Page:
It's Your Turn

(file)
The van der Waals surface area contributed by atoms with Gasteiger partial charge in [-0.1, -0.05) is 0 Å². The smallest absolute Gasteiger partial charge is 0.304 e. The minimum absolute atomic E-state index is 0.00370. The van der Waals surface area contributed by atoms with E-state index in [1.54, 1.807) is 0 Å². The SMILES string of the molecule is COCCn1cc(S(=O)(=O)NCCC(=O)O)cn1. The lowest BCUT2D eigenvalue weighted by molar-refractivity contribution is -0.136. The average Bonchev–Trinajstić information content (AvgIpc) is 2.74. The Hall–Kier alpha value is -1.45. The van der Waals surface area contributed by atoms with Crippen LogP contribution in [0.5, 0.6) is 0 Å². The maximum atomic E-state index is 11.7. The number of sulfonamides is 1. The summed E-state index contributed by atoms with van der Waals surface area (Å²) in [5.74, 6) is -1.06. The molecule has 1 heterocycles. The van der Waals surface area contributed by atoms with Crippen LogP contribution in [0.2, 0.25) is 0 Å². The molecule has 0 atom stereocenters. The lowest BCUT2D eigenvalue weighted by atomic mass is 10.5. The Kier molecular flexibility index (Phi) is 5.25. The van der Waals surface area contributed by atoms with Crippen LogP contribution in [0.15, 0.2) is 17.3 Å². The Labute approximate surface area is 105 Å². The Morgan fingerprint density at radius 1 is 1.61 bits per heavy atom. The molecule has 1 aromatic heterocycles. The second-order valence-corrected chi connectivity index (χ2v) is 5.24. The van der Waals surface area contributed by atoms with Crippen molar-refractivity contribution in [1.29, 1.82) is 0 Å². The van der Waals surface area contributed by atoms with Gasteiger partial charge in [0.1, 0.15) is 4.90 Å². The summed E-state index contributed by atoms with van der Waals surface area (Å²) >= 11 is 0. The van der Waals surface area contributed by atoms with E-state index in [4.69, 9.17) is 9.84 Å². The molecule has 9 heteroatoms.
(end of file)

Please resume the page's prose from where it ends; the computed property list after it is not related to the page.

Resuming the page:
Terrence "D-Merge" Davis Poet, actor, visionary On March 6, 1973 when Terrence "D-Merge" Davis was born it might not have been apparent that he would become a poet, actor and in his own right, a visionary. This vision was to later come into play with the formation of two performance arts companies, South Florida Poetry Fiesta and Verbal Arts Productions. Davis grew up in Bedward Pastures, August Town where drama was everyday life and everyday life was drama. Davis remembers fondly, some unforgettable characters of his youth who in some way have contributed to his love of drama, so his stint at Gordon Town All-Age School in an Easter play which earned him a piece of the teacher's sandwich, also served as his first encounter and involvement with the arts. In 1985 while attending Mona Secondary (now Mona High School), Davis experimented with poetry. His poetic ability was discovered by his social studies teacher, Mr. Glen Owen, who gave the class an assignment to write about sugar cane. Davis' assignment was well received, however, the poem was destroyed during the September 1988 Gilbert hurricane. His second poetic piece was written about a week after hurricane Gilbert, another assignment from Mr. Owen. In order to maintain his average in this subject, Davis wrote about life in the ghetto. For this poem, he was the second runner up in his class and Mr. Owen recommended that he enter the Festival competition. Six weeks later, his teacher encouraged him to perform 'Life in the Ghetto' for the Heroes' Day celebration in front of the entire school and it is from this that his love for poetry was born. Today you won't see Terrence Davis on his poems; this poet calls himself 'D-Merge'. D-Merge also had a taste of acting by playing major roles in the plays "Madness in Extremity" while attending Mona High School and "Revolution at Lunch Time" at the Jamaica School of Drama. In that same year, he wrote a skit for a church rally entitled "Bwoy go look wok". D-Merge is also the founder of a youth club in Bedward Pastures (now Bedward Gardens), Jamaica and wrote the motto for the youth club "Together with God, we must gain". One of his controversial pieces, "A We Same One A Mash Up Di Country", was featured on the Night Doctor radio program in Jamaica. Both 'Bwoy go look wok' and 'Life in the Ghetto' were read on the Night Doctor program in 1991. 'Yu nuh victory is at hand', 'School Life at Waste' and 'Dem a Slaughterer' are some of the poems he wrote while living in Jamaica. Since migrating to the United States in 1994, D-Merge penned "It's not easy being at the end of the stream", a reflection of the life of an immigrant especially in the U.S., "Words', 'Non-thinking public', 'Moment of Life', 'It's Your Turn', and 'Victory is at hand'. While there has been no major achievement on the poetic front, 'D-Merge' presses on with his vision in mind. D-Merge has been conveying his thoughts on important issues in society and his life to words, hence after the declaration of war on Iraq, his poem 'Son of a Bush' was written. Disillusioned about the path that youths were taking on his return to Jamaica, Davis saw the need to reach out and provide an outlet for them and a means to assist them with well-needed equipment, which will foster learning. He said he was disappointed that more young people began courting a life of crime and violence and from what he deduced it was from a lack of education. As a businessman (Davis owns and operates an electrical company) Davis saw the need to "create an engine that could generate funds to assist in the elementary education in order to change things. "It is through poetry that I learned many things and I know that through South Florida Poetry Fiesta (a non-profit organization) we can solidify the community and generate funds we need to achieve our goals." His South Florida Poetry Fiesta had three successful events, and though they had artistic success, the financial success was elusive. He said the collective effort from the community was lacking and the support anticipated from corporate Caribbean Community fell below expectation. However, Davis who has no intention of giving up on this dream, decided to form a for-profit company, Verbal Arts Productions a production company for the performing arts which will serve as a means of generating funds to continue the mission of South Florida Poetry Fiesta. The premiere production for VAP is the exciting dramedy Mus Laugh: God Nah Tun I'm Back. The production which started with a simple vision from D-Merge with stalwart collaboration of Marcia "Mama J" Jackson, 18 pages of dialogue was formed and blossomed into a full script, with the expertise of Dayne McDonald, who played the unforgettable "Maas Joe" in the popular Unda Mi Nose series and has over 45 plays under is belt. Davis who plays "Kevin" in this exciting production will also share the stage with Dalton "Sasquash" Burke, famed as the first Jamaican to win first place at the Showtime at the Apollo. "Together with God we must gain.''